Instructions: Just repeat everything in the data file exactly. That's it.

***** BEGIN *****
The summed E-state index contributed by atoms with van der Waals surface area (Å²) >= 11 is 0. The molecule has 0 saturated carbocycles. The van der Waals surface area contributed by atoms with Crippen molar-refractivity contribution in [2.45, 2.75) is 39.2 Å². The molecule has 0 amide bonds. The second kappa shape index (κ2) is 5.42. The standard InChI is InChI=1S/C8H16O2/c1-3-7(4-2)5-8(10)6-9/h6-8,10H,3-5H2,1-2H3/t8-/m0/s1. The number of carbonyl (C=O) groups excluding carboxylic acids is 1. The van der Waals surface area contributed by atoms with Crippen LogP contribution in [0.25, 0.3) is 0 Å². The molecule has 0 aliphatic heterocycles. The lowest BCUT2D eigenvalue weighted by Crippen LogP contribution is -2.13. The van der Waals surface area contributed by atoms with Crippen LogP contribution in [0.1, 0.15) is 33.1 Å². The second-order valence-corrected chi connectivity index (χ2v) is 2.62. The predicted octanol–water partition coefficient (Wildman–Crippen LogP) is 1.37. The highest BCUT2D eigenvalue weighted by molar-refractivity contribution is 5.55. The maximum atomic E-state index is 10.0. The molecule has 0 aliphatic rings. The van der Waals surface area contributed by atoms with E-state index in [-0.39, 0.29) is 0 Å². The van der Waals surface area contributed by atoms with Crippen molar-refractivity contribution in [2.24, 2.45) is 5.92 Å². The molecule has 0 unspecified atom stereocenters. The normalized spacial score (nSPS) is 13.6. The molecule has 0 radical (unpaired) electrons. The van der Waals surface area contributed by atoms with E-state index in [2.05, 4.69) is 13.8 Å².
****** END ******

The summed E-state index contributed by atoms with van der Waals surface area (Å²) >= 11 is 0. The molecule has 0 saturated carbocycles. The van der Waals surface area contributed by atoms with Crippen molar-refractivity contribution in [2.45, 2.75) is 39.2 Å². The molecule has 0 amide bonds. The second kappa shape index (κ2) is 5.42. The standard InChI is InChI=1S/C8H16O2/c1-3-7(4-2)5-8(10)6-9/h6-8,10H,3-5H2,1-2H3/t8-/m0/s1. The number of carbonyl (C=O) groups excluding carboxylic acids is 1. The van der Waals surface area contributed by atoms with Crippen LogP contribution in [0.25, 0.3) is 0 Å². The molecule has 0 aliphatic heterocycles. The lowest BCUT2D eigenvalue weighted by Crippen LogP contribution is -2.13. The van der Waals surface area contributed by atoms with Crippen LogP contribution in [0.1, 0.15) is 33.1 Å². The second-order valence-corrected chi connectivity index (χ2v) is 2.62. The predicted octanol–water partition coefficient (Wildman–Crippen LogP) is 1.37. The highest BCUT2D eigenvalue weighted by molar-refractivity contribution is 5.55. The maximum atomic E-state index is 10.0. The molecule has 0 aliphatic rings. The van der Waals surface area contributed by atoms with E-state index in [-0.39, 0.29) is 0 Å². The van der Waals surface area contributed by atoms with Crippen molar-refractivity contribution in [2.24, 2.45) is 5.92 Å². The molecule has 0 unspecified atom stereocenters. The normalized spacial score (nSPS) is 13.6. The molecule has 0 radical (unpaired) electrons. The van der Waals surface area contributed by atoms with E-state index in [2.05, 4.69) is 13.8 Å².